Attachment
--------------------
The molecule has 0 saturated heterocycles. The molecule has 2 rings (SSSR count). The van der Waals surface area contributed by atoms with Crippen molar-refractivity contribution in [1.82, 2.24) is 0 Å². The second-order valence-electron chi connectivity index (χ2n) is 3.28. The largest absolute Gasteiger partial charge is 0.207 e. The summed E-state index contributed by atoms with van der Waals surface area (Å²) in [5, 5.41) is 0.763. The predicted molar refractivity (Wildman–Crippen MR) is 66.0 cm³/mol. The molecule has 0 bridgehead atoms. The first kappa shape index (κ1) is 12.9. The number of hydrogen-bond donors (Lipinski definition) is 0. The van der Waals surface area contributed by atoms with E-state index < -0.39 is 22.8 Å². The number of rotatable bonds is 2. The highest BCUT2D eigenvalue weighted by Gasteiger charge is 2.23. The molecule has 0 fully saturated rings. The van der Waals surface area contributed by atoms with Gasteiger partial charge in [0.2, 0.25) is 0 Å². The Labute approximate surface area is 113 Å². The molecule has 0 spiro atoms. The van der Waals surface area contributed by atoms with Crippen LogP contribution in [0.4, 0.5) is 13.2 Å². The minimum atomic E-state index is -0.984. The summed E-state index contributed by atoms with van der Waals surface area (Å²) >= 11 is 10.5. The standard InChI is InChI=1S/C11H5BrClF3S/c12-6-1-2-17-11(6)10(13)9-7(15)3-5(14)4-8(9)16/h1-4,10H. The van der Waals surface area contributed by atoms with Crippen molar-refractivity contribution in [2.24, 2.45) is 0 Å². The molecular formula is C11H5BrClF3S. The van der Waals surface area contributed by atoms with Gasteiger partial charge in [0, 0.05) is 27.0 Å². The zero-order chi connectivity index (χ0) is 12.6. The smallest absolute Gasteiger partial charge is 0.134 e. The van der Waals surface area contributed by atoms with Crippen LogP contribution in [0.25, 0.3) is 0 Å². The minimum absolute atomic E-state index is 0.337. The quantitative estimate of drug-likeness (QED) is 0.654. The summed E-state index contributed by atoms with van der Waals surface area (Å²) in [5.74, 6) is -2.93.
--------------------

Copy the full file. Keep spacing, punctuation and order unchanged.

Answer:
The molecule has 0 saturated heterocycles. The molecule has 2 rings (SSSR count). The van der Waals surface area contributed by atoms with Crippen molar-refractivity contribution in [1.82, 2.24) is 0 Å². The second-order valence-electron chi connectivity index (χ2n) is 3.28. The largest absolute Gasteiger partial charge is 0.207 e. The summed E-state index contributed by atoms with van der Waals surface area (Å²) in [5, 5.41) is 0.763. The predicted molar refractivity (Wildman–Crippen MR) is 66.0 cm³/mol. The molecule has 0 bridgehead atoms. The first kappa shape index (κ1) is 12.9. The number of hydrogen-bond donors (Lipinski definition) is 0. The van der Waals surface area contributed by atoms with E-state index < -0.39 is 22.8 Å². The number of rotatable bonds is 2. The highest BCUT2D eigenvalue weighted by Gasteiger charge is 2.23. The molecule has 0 fully saturated rings. The van der Waals surface area contributed by atoms with Gasteiger partial charge in [0.2, 0.25) is 0 Å². The Labute approximate surface area is 113 Å². The molecule has 0 spiro atoms. The van der Waals surface area contributed by atoms with Crippen LogP contribution in [0.4, 0.5) is 13.2 Å². The minimum atomic E-state index is -0.984. The summed E-state index contributed by atoms with van der Waals surface area (Å²) >= 11 is 10.5. The standard InChI is InChI=1S/C11H5BrClF3S/c12-6-1-2-17-11(6)10(13)9-7(15)3-5(14)4-8(9)16/h1-4,10H. The van der Waals surface area contributed by atoms with Crippen molar-refractivity contribution in [2.24, 2.45) is 0 Å². The molecular formula is C11H5BrClF3S. The van der Waals surface area contributed by atoms with Gasteiger partial charge in [0, 0.05) is 27.0 Å². The zero-order chi connectivity index (χ0) is 12.6. The smallest absolute Gasteiger partial charge is 0.134 e. The van der Waals surface area contributed by atoms with Crippen LogP contribution in [0.25, 0.3) is 0 Å². The minimum absolute atomic E-state index is 0.337. The quantitative estimate of drug-likeness (QED) is 0.654. The summed E-state index contributed by atoms with van der Waals surface area (Å²) in [5.74, 6) is -2.93.